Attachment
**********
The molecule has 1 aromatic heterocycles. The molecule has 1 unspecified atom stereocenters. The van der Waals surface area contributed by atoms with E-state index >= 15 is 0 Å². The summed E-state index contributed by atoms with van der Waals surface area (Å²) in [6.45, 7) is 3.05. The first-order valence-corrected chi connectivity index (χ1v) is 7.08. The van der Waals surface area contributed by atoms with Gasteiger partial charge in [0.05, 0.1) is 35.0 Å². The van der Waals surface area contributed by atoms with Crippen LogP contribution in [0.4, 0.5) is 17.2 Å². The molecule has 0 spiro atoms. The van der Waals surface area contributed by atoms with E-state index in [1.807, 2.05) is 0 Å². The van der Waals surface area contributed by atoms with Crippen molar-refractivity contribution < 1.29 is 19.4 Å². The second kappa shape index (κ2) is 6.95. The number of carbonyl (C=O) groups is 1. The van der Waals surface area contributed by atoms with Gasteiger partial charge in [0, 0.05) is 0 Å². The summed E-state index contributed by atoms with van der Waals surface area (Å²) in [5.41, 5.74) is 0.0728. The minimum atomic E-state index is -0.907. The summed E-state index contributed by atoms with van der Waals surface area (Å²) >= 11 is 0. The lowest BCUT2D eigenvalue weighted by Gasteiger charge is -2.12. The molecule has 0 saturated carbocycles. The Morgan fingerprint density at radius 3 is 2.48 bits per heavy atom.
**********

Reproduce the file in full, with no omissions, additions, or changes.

The molecule has 1 aromatic heterocycles. The molecule has 1 unspecified atom stereocenters. The van der Waals surface area contributed by atoms with E-state index >= 15 is 0 Å². The summed E-state index contributed by atoms with van der Waals surface area (Å²) in [6.45, 7) is 3.05. The first-order valence-corrected chi connectivity index (χ1v) is 7.08. The van der Waals surface area contributed by atoms with Gasteiger partial charge in [0.05, 0.1) is 35.0 Å². The van der Waals surface area contributed by atoms with Crippen LogP contribution in [0.4, 0.5) is 17.2 Å². The molecule has 0 spiro atoms. The van der Waals surface area contributed by atoms with E-state index in [1.807, 2.05) is 0 Å². The van der Waals surface area contributed by atoms with Crippen molar-refractivity contribution < 1.29 is 19.4 Å². The second kappa shape index (κ2) is 6.95. The number of carbonyl (C=O) groups is 1. The van der Waals surface area contributed by atoms with Gasteiger partial charge in [0, 0.05) is 0 Å². The summed E-state index contributed by atoms with van der Waals surface area (Å²) in [5.41, 5.74) is 0.0728. The minimum atomic E-state index is -0.907. The summed E-state index contributed by atoms with van der Waals surface area (Å²) >= 11 is 0. The lowest BCUT2D eigenvalue weighted by Gasteiger charge is -2.12. The molecule has 0 saturated carbocycles. The Morgan fingerprint density at radius 3 is 2.48 bits per heavy atom.